Introducing the speech therapist in the Neonatology Unit: an innovative way to support breastfeeding in healthy newborns even during COVID-19 pandemic

Objective. The aim of the study was to intercept early problems and difficulties in onset and stabilization phases of breastfeeding, in a population of healthy full-term newborns ‒ during the COVID-19 pandemic ‒ through a Clinical Governance Project, supported by the Department of Neonatology and Pediatrics, which introduced a speech therapist, as part of the professional team acting synergistically with neonatologists, pediatricians, pediatric nurses, midwives and gynecologists.
Materials and Methods. Over a period of two months (2020), n = 72 newborns, 38 males and 34 females, were recruited (mean age:1.3 days) in the Departments of Neonatology and Obstetrics and Gynecology of Castelli Hospital, ASLRM6. Lingual frenulum neonatal screening (Martinelli, 2015) was administered to all the newborns and the frenulum was classified as normal, doubtful or impaired. Breastfeeding difficulties were evaluated and speech therapist counseling was performed, to support early onset and stabilization of breastfeeding.
Results. Lingual frenulum screening resulted normal in 36 (50%), doubtful in 20 (28%) and impaired in 16 (22%) of total newborns. An alteration of both lingual and upper labial frenulum was found in 16 (22%) of the newborns studied. n = 23 newborns (32%) showed alterations able to hinder breastfeeding: these cases were successfully managed by helping the mothers to change the breastfeeding position, adopting a “rugby hold” position.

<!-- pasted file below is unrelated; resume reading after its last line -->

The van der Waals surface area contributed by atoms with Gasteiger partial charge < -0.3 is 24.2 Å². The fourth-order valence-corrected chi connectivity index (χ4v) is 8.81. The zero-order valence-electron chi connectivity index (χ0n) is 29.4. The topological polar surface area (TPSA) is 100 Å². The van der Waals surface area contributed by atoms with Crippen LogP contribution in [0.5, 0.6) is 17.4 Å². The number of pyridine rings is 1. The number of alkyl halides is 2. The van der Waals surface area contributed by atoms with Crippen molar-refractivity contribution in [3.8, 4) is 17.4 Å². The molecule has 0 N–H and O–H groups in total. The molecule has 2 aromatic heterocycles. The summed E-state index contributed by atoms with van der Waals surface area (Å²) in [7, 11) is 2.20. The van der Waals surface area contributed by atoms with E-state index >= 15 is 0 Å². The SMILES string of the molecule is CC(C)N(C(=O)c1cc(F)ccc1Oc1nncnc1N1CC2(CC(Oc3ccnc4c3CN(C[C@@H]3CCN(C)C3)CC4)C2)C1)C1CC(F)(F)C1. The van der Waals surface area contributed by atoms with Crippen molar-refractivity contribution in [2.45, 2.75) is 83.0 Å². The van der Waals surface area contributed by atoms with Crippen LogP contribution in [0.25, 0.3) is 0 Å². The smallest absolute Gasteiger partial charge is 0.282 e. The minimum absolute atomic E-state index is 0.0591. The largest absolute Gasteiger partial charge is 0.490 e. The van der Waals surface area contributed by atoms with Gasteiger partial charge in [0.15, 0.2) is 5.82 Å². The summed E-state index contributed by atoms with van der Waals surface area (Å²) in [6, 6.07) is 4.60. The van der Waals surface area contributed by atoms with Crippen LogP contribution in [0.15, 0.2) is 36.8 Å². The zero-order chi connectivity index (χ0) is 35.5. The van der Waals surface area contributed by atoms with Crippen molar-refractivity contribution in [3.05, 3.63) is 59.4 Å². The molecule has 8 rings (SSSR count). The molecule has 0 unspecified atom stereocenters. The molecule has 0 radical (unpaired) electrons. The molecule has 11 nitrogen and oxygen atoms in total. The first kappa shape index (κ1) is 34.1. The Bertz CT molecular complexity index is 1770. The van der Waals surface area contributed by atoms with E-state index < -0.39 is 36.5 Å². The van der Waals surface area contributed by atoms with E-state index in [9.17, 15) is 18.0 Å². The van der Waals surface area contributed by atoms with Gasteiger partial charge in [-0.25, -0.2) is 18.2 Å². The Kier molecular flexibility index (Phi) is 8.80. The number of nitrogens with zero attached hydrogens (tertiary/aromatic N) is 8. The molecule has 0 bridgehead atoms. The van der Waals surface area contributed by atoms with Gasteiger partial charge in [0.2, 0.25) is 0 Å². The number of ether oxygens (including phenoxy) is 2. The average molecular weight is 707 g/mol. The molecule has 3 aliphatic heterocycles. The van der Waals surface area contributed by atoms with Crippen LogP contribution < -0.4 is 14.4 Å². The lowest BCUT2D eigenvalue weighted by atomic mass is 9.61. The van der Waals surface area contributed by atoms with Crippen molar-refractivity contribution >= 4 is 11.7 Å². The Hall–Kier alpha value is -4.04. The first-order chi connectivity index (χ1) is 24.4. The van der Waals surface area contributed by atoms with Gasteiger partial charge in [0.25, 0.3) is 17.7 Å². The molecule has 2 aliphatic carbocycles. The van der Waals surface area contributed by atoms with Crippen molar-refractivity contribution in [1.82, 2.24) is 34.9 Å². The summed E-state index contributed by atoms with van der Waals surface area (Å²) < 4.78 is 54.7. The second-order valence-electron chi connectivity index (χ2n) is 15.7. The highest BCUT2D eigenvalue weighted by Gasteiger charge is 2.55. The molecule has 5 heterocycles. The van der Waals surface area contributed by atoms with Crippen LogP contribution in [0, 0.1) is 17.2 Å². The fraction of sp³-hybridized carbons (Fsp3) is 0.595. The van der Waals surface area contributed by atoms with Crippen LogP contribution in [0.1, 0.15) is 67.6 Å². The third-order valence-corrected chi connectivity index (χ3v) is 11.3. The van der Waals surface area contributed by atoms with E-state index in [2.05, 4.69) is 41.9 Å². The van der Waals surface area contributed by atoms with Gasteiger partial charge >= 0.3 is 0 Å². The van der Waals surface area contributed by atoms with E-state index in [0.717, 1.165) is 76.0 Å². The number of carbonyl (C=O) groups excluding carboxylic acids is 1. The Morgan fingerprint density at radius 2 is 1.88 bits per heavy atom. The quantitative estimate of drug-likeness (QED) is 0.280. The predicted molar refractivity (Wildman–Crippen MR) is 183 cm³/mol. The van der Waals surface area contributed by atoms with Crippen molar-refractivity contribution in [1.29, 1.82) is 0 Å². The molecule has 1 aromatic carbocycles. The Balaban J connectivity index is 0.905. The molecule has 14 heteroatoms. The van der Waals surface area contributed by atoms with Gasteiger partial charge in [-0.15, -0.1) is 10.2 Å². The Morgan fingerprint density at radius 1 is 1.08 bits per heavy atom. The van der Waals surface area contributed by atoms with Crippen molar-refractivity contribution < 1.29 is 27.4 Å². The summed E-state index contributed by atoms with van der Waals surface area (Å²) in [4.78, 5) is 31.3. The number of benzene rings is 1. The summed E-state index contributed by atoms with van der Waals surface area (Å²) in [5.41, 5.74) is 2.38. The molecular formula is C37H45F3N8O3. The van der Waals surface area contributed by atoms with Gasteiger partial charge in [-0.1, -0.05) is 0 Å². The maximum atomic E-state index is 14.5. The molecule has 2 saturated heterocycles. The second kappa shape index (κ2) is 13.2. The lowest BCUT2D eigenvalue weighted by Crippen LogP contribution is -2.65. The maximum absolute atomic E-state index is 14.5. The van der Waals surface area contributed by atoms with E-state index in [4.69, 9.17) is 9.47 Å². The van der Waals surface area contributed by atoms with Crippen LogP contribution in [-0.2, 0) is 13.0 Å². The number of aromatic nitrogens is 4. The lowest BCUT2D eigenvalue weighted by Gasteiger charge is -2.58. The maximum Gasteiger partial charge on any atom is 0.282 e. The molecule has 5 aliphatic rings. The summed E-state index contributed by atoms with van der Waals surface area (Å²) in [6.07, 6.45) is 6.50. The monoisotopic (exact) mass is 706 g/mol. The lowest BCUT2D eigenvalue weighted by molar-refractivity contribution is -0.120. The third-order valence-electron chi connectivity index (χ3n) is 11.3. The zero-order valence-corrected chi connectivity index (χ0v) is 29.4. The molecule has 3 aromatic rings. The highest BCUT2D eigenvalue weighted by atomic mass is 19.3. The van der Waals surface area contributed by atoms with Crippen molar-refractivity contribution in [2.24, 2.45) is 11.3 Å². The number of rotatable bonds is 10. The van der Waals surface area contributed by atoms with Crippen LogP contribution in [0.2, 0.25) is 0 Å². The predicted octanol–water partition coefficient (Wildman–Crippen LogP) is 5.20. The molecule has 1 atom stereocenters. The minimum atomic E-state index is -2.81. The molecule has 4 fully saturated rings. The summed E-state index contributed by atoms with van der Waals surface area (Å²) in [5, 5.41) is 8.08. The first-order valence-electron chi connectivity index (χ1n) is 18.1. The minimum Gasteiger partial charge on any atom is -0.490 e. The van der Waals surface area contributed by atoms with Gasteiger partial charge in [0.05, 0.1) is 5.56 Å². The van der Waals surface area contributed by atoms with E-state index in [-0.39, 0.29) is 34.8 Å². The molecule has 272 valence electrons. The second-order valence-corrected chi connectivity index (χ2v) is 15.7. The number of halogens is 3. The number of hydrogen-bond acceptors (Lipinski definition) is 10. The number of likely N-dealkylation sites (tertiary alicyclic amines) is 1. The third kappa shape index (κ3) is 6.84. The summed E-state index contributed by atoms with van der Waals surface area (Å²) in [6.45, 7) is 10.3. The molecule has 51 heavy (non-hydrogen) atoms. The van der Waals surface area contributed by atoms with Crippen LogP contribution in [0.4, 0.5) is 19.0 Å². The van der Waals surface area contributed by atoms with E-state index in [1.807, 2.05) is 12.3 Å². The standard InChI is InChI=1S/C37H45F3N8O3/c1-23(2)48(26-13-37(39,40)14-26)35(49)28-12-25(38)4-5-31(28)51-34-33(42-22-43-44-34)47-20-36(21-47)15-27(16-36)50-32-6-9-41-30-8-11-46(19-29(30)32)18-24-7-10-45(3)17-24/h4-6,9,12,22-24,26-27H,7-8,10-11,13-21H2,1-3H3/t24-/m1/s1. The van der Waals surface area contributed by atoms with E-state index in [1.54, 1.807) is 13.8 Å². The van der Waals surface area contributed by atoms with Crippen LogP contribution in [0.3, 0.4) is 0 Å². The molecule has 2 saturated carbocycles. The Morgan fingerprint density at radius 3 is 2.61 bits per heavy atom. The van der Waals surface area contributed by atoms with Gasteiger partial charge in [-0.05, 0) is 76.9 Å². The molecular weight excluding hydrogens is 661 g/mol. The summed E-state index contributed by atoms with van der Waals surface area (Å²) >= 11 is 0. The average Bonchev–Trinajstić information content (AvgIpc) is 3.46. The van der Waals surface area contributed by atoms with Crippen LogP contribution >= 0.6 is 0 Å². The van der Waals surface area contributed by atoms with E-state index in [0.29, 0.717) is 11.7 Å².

Conclusions. According to our preliminary results, speech therapist counselling, in the critical COVID-19 pandemic, allowed early detection of lingual frenulum alterations, and their impact on the onset of breastfeeding. We found that altered lingual frenulum was associated with breastfeeding difficulties: in these patients, speech therapist intervention resulted useful in managing early breastfeeding problems.

Table of Content: Vol. 35 (Supplement No. 1) 2023 – Conference Proceedings

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